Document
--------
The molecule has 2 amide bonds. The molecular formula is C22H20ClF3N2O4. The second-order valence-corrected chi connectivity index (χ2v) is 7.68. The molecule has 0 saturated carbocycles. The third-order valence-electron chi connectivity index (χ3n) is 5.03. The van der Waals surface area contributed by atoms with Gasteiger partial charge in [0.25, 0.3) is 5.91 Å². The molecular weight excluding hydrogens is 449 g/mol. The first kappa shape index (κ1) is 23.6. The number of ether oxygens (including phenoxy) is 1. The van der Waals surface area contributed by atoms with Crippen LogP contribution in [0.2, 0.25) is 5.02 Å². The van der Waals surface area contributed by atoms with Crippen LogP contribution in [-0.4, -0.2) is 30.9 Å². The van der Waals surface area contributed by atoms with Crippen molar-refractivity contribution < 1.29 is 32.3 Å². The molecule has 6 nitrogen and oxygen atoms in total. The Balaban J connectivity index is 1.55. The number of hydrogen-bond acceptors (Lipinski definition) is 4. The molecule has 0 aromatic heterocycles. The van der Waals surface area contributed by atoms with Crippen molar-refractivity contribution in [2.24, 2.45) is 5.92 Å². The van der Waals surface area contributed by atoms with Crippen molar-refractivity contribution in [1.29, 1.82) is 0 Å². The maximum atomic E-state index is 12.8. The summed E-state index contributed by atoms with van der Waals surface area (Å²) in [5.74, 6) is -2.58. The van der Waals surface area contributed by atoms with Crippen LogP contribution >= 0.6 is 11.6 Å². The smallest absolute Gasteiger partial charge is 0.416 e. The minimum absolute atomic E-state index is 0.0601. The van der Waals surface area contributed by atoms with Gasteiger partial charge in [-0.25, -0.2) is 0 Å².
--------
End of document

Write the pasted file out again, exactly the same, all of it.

The molecule has 2 amide bonds. The molecular formula is C22H20ClF3N2O4. The second-order valence-corrected chi connectivity index (χ2v) is 7.68. The molecule has 0 saturated carbocycles. The third-order valence-electron chi connectivity index (χ3n) is 5.03. The van der Waals surface area contributed by atoms with Gasteiger partial charge in [0.25, 0.3) is 5.91 Å². The molecular weight excluding hydrogens is 449 g/mol. The first kappa shape index (κ1) is 23.6. The number of ether oxygens (including phenoxy) is 1. The van der Waals surface area contributed by atoms with Crippen LogP contribution in [0.2, 0.25) is 5.02 Å². The van der Waals surface area contributed by atoms with Crippen LogP contribution in [-0.4, -0.2) is 30.9 Å². The van der Waals surface area contributed by atoms with Crippen molar-refractivity contribution < 1.29 is 32.3 Å². The molecule has 6 nitrogen and oxygen atoms in total. The Balaban J connectivity index is 1.55. The number of hydrogen-bond acceptors (Lipinski definition) is 4. The molecule has 0 aromatic heterocycles. The van der Waals surface area contributed by atoms with Crippen molar-refractivity contribution in [2.24, 2.45) is 5.92 Å². The van der Waals surface area contributed by atoms with Crippen molar-refractivity contribution in [1.29, 1.82) is 0 Å². The maximum atomic E-state index is 12.8. The summed E-state index contributed by atoms with van der Waals surface area (Å²) in [5.74, 6) is -2.58. The van der Waals surface area contributed by atoms with Crippen LogP contribution >= 0.6 is 11.6 Å². The smallest absolute Gasteiger partial charge is 0.416 e. The minimum absolute atomic E-state index is 0.0601. The van der Waals surface area contributed by atoms with Gasteiger partial charge in [-0.25, -0.2) is 0 Å².